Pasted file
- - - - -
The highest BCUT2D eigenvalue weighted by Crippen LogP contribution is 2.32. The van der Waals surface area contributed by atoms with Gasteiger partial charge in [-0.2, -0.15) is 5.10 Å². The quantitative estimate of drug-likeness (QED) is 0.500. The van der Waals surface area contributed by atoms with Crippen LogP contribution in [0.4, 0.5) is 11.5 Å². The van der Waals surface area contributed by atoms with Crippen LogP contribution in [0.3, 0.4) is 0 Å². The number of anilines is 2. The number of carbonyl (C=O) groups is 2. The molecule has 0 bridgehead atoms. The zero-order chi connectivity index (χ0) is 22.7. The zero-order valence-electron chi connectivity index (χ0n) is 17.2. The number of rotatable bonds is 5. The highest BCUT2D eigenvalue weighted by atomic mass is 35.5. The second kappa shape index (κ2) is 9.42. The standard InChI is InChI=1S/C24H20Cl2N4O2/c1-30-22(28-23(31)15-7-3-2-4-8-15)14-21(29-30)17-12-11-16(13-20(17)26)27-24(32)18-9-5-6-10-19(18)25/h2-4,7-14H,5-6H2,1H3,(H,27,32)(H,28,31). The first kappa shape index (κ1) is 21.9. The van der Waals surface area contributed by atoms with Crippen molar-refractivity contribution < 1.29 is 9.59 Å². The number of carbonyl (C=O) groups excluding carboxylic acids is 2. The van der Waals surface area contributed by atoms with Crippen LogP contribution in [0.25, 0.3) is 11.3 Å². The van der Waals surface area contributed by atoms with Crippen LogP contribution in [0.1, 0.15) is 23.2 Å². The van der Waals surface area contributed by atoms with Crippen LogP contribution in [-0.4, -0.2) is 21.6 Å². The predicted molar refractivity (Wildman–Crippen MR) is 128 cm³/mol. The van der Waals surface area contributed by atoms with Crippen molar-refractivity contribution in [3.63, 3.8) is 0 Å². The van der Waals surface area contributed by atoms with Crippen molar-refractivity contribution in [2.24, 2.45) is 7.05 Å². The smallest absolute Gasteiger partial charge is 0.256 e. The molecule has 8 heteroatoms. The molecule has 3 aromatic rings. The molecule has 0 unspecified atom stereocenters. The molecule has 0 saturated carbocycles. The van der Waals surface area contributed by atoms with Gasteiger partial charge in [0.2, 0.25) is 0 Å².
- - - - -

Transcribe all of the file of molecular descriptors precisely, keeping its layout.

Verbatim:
The highest BCUT2D eigenvalue weighted by Crippen LogP contribution is 2.32. The van der Waals surface area contributed by atoms with Gasteiger partial charge in [-0.2, -0.15) is 5.10 Å². The quantitative estimate of drug-likeness (QED) is 0.500. The van der Waals surface area contributed by atoms with Crippen LogP contribution in [0.4, 0.5) is 11.5 Å². The van der Waals surface area contributed by atoms with Crippen LogP contribution in [0.3, 0.4) is 0 Å². The number of anilines is 2. The number of carbonyl (C=O) groups is 2. The molecule has 0 bridgehead atoms. The zero-order chi connectivity index (χ0) is 22.7. The zero-order valence-electron chi connectivity index (χ0n) is 17.2. The number of rotatable bonds is 5. The highest BCUT2D eigenvalue weighted by atomic mass is 35.5. The second kappa shape index (κ2) is 9.42. The standard InChI is InChI=1S/C24H20Cl2N4O2/c1-30-22(28-23(31)15-7-3-2-4-8-15)14-21(29-30)17-12-11-16(13-20(17)26)27-24(32)18-9-5-6-10-19(18)25/h2-4,7-14H,5-6H2,1H3,(H,27,32)(H,28,31). The first kappa shape index (κ1) is 21.9. The van der Waals surface area contributed by atoms with Crippen molar-refractivity contribution < 1.29 is 9.59 Å². The number of carbonyl (C=O) groups excluding carboxylic acids is 2. The van der Waals surface area contributed by atoms with Crippen LogP contribution in [0.25, 0.3) is 11.3 Å². The van der Waals surface area contributed by atoms with Crippen LogP contribution in [0.1, 0.15) is 23.2 Å². The van der Waals surface area contributed by atoms with Crippen LogP contribution in [-0.4, -0.2) is 21.6 Å². The predicted molar refractivity (Wildman–Crippen MR) is 128 cm³/mol. The van der Waals surface area contributed by atoms with Crippen molar-refractivity contribution in [3.63, 3.8) is 0 Å². The van der Waals surface area contributed by atoms with Crippen molar-refractivity contribution in [2.24, 2.45) is 7.05 Å². The smallest absolute Gasteiger partial charge is 0.256 e. The molecule has 8 heteroatoms. The molecule has 3 aromatic rings. The molecule has 0 unspecified atom stereocenters. The molecule has 0 saturated carbocycles. The van der Waals surface area contributed by atoms with Gasteiger partial charge in [0.2, 0.25) is 0 Å².